A SHRINE FOR MARIE-JOSEPHTE CORRIVEAU
Storytelling, as a form of transmission of truth that gains weight and permanence with repetition, interprets and reshapes pieces of history, which, with this reinvented relevance and authority, become folkloric monuments of collective memory. The story of Marie-Josephte Corriveau is a part of Québec history that has spanned centuries and persists to this day in folklore and popular culture.
In 1763, in New France, Corriveau was found guilty of the murder of her second husband. After years of domestic violence and after her petition for divorce was declined by the Church, she was sentenced to death by hanging, followed with the gibbeting of her body. The recent discovery of the cage that held her body coincides with a period of profound upheavals in the practices of recounting our past. Environmental, feminist and indigenous issues are at the heart of a movement towards a critical re-visiting of history.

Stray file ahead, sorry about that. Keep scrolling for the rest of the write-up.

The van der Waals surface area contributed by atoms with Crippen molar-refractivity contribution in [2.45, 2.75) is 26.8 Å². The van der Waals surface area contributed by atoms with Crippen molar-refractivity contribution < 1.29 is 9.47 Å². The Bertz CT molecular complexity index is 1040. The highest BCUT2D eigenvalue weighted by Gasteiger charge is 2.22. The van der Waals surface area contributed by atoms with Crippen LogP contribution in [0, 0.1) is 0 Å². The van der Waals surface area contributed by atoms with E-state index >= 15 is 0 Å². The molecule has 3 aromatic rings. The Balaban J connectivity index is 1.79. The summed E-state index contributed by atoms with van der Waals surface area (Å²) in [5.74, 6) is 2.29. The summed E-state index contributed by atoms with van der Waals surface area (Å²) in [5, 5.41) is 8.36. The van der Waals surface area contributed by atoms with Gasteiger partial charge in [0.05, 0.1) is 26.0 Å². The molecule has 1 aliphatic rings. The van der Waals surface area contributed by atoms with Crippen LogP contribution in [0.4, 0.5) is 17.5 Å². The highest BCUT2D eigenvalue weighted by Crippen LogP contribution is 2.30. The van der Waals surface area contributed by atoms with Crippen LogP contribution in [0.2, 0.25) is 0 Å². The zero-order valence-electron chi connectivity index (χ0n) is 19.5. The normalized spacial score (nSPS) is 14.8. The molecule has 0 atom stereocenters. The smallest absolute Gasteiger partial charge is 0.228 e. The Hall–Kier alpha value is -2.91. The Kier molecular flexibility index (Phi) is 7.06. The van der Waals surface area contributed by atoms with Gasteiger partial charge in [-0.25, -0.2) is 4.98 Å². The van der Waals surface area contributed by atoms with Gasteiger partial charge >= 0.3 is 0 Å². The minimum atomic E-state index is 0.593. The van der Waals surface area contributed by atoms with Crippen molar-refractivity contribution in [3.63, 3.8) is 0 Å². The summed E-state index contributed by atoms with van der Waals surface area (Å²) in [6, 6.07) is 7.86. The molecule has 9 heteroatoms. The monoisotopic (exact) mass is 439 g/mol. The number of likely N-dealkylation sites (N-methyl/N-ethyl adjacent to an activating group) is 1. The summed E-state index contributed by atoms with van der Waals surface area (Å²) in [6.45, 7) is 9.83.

Political actions are taken, such as the removal of statues of our historical “heroes” or the creation of new monuments to honor important figures who had never been recognized as such. Values are changing and so are the ways we understand history. The newly found artefact, the gibbet, appears as a symbolically charged piece of history that has the potential to be a part of these reflections. This project questions the place of women in Québecois collective memory through the proposal of a shrine located at the site of Corriveau’s gibbeting, in Lévis.
Leslie Van Duzer [CHAIR]